Not enough pharmacists know how trauma-informed care can meaningfully transform the clinical environment and improve clinical outcomes, says Jennifer Cocohoba, clinical pharmacist at the University of California, San Francisco, Women’s HIV Program (WHP).
“It’s still a relatively new concept. And we’re struggling, I think, with how to conceptualize it and apply it” within the pharmacy profession, she said.
The Substance Abuse and Mental Health Services Administration (SAMHSA) calls trauma the result of an event or series of events a person perceives as physically or emotionally harmful and that has lasting effects on that person’s functioning and mental, physical, social, emotional, or spiritual well-being.
According to SAMHSA, trauma is a widespread, harmful, and costly public health problem, and the failure to address it significantly increases a person’s risk for mental and substance use disorders and chronic physical diseases.
Cocohoba said clinical inertia is probably the main consequence of failing to account for trauma in patients’ care plans.
“We find that many people are unable to achieve desired or optimal health outcomes because of their trauma,” she said.
WHP was founded in 1993 to address the needs of women living with HIV, and the clinic has long provided integrated physical, mental health, and social services along with antiretroviral therapy.
Despite receiving comprehensive care, many patients remained locked in a cycle of poor medication adherence and misuse of alcohol and other substances, said WHP Director Edward Matchinger.
He said he was frustrated by the inability of the clinic to help these patients.
“I didn’t really have the tools or the perspective with which to approach patients that seemed to offer a way to connect with them, a way to understand them and ... evidence-based pathways for them to heal,” he said.
Over time, the clinic staff discovered that most patient deaths weren’t caused by HIV infection but instead resulted from direct or indirect traumas — specifically, murder, depression, suicide, and addiction1.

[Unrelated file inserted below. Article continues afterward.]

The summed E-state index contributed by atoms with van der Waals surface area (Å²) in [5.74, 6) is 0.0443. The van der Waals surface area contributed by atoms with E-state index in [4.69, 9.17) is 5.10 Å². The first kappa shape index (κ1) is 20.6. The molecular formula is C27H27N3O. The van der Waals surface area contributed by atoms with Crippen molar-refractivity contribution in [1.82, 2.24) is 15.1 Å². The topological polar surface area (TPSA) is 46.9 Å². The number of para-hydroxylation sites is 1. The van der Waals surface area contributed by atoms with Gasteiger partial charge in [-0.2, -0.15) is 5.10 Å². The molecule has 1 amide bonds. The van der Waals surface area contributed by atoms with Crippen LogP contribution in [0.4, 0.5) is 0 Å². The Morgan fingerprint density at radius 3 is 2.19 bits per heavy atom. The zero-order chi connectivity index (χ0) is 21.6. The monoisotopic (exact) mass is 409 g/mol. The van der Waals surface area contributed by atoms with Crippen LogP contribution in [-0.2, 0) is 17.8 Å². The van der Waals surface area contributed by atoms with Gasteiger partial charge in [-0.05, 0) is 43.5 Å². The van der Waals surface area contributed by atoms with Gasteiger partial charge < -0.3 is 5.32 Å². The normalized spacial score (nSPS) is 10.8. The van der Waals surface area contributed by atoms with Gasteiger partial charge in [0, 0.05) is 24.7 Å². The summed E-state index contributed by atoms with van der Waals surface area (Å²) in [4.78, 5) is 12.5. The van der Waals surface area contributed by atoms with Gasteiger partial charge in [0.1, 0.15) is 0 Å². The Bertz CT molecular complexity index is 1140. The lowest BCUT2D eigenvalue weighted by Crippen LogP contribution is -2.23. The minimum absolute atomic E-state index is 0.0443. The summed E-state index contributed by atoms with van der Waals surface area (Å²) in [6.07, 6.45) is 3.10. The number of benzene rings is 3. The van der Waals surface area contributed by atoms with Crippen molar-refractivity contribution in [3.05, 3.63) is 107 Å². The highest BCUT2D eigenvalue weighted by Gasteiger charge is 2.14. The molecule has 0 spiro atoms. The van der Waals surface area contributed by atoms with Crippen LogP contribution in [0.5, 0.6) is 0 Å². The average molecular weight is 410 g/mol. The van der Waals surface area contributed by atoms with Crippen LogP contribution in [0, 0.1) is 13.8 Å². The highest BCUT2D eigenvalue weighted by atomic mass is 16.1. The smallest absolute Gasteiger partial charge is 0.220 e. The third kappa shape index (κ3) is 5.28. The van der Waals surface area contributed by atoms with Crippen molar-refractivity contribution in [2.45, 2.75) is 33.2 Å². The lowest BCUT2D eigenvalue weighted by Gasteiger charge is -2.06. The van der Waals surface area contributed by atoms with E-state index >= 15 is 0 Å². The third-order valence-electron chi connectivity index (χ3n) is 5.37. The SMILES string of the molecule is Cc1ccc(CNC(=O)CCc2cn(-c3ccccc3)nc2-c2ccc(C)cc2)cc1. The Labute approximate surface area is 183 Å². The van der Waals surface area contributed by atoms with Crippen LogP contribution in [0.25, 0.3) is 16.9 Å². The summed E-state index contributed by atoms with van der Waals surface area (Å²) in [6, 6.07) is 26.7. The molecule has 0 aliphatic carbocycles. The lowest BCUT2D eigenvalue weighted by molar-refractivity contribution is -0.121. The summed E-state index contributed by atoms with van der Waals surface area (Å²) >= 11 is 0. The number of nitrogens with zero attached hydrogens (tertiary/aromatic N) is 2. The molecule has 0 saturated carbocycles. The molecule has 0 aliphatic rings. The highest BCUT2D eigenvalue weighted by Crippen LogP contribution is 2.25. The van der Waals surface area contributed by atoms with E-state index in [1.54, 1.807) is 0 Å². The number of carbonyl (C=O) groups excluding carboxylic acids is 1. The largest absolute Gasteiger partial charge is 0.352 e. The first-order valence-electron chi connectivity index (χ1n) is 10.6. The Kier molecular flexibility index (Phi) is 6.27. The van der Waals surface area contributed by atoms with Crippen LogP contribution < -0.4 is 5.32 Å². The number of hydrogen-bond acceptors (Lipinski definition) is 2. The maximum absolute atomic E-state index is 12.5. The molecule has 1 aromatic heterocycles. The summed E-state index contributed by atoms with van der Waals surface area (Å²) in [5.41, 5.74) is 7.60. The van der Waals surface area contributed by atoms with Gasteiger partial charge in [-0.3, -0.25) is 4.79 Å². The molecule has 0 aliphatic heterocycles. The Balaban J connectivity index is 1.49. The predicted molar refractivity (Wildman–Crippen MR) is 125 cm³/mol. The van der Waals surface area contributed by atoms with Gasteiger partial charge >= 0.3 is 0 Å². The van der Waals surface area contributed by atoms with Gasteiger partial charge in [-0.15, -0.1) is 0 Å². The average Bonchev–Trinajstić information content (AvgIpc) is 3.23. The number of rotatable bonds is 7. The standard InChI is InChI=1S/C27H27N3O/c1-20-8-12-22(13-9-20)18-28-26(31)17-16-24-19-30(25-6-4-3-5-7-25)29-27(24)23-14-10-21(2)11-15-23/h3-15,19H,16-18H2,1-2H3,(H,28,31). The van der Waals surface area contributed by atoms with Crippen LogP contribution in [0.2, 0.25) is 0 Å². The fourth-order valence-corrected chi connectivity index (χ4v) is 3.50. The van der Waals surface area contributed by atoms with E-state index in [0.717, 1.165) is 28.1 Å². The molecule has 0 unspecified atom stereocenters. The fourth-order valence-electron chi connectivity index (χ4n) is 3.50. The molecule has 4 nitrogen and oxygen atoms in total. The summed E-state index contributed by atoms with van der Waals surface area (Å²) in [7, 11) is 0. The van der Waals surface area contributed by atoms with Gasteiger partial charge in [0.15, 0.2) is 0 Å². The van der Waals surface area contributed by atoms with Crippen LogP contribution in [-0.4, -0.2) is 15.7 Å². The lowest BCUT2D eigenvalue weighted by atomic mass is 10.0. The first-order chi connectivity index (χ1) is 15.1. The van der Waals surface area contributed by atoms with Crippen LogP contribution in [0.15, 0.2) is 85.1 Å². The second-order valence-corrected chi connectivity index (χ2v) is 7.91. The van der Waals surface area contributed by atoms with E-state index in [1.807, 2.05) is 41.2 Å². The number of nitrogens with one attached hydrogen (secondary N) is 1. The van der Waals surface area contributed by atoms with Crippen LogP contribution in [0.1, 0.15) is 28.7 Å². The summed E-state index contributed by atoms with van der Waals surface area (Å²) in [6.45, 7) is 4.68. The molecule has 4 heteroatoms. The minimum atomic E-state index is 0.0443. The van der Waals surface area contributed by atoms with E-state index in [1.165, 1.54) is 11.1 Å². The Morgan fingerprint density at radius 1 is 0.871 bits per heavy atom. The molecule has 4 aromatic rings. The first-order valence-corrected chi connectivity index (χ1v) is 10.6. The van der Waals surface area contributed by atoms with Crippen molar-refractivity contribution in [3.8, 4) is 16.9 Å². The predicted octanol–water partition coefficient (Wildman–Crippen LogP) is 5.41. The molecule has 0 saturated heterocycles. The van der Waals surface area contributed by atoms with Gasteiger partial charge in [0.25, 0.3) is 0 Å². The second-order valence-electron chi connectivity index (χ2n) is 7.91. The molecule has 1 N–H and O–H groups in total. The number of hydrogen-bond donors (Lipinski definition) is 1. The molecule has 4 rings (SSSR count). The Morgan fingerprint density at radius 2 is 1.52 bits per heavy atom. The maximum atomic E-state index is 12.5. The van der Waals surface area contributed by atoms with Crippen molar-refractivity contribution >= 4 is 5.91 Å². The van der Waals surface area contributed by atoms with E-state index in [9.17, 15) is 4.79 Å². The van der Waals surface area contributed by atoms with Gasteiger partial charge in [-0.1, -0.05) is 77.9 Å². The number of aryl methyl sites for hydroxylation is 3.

About a decade ago, WHP began to implement a primary care model that recognizes the effects of past and recent trauma not just on survival but also on patients’ overall health and their ability to manage their HIV infection.
“We see it as a tool with which to more effectively connect with a patient and help them achieve better health outcomes,” Matchinger said of this trauma-focused approach. “We think that it ... will create a healthcare environment that is more calm, more supportive of providers themselves, more satisfying, because providers will be able to address a lot of issues that formerly seemed out of their scope or mysterious to them.”
He said the model includes a safe, comfortable, and supportive clinic environment for patients and staff; education for patients about how traumatic experiences affect their health and how to heal from those experiences; training for staff on compassionate inquiry and response regarding patients’ recent and past trauma; and the adoption of a culture of trust, transparency, cultural humility, and peer support at the clinic2.
The clinic’s website describes WHP’s transition to a trauma-informed approach to primary care and provides resources to help other clinics adopt this approach.
“The first step in any trauma-informed transition is to look where your clinic is actually traumatizing patients. Where your behavior, your policies, are actually traumatic. And then look to reverse some of that traumatizing behavior,” Matchinger said.
For example, he said, rather than scolding a patient for arriving late to an appointment, the front desk staff can empathize with the patient for having a tough day and reschedule the appointment for a better time to ensure the patient gets the care she needs.
Cocohoba routinely encounters patients with medication problems that are based on trauma. One example, she said, is a woman whose husband died of an adverse drug reaction.
“Understandably, with her trauma from that experience, it’s really difficult for her to take any pills, period,” Cocohoba said. Instead of initially putting the patient on an optimal medication regimen, Cocohoba is helping her become comfortable with tiny medication doses with the goal of later introducing the antiretroviral therapy she needs.
Cocohoba noted that pharmacies, like clinics, can be “stressful, anxiety-inducing, traumatizing places,” especially for patients who struggle with medication cost and access.
“Creating spaces where we actively try not to add to the trauma a patient’s already experiencing is something we have to think about as a profession,” she said.
Matchinger said the transition of the clinic to a trauma-informed environment has greatly benefited the staff and eliminated some of the stresses that contribute to burnout among clinicians.
“I’m just so much more hopeful,” he said.
“The culture of support and self-care amongst the clinicians ... makes the work, as challenging as it is day to day, much more deeply meaningful and rewarding,” Cocohoba added.
1. Matchinger EL, et al (2015). From treatment to healing: The promise of trauma-informed care. Women’s Health Issues 25:193-7.
2. Matchinger EL, et al (2019). From treatment to healing: Inquiry and response to recent and past trauma in adult health care. Women’s Health Issues 29:97-102.
[This news story appears in the October 1, 2019, issue of AJHP.]